A new study by Swedish Cancer Institute in Seattle, Wash., reports that breast cancers detected by mammography have a better prognosis for women ages 40 to 49 than those detected by other means.
According to HealthImaging.com, the study reviewed breast cancer patient data from the Swedish Cancer Institute’s community cancer center registry on 1,977 breast cancer patients between the ages of 40 and 49, who were treated between 1990 and 2008.
The research also included reviewing methods of diagnosis–mammography, patient or physician–stage of cancer at diagnosis, treatment, follow-up and recurrence of the cancer.
“Stage is a critical factor in the decision-making process as to whether or not to administer chemotherapy, and patients with [mammography-detected] breast cancer have more favorable prognostic factors, such as estrogen receptor positivity and proportionally lower-stage disease, resulting in the receipt of significantly less surgical and chemotherapy treatment,” reported HealthImaging.com.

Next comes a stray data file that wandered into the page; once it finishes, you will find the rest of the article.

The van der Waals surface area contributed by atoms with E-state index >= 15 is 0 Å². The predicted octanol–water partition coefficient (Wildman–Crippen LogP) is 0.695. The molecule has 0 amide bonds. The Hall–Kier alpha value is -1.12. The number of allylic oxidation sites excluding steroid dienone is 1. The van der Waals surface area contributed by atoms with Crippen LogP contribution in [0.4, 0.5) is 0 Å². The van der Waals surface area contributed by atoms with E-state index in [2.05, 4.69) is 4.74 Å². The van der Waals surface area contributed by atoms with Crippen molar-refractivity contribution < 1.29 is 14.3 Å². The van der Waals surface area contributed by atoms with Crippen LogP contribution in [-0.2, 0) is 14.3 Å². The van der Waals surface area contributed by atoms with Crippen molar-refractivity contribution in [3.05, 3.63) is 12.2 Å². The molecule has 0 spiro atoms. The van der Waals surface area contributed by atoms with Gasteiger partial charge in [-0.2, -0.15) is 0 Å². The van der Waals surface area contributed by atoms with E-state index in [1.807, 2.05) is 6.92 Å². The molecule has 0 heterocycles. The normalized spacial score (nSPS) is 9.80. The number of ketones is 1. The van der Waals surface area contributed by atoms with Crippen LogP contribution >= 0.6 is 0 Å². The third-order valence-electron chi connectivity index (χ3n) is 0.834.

Over the 18-year study period, mammography detected 28% of cancer in 1990, compared to a 58% detection rate in 2008, believed to be due to increased screening. The percentage of early stage tumors caught by mammograms also increased during the study period.
TimeHealthland.com reported that study researcher Judith Malmgren said the study was an “observational analysis, and cannot be used to recommend routine mammograms starting at age 40. But the findings justify that the definition of ‘benefits’ should be broadened when balancing the pros and cons of regular breast-cancer screening in women aged 40 and 49.”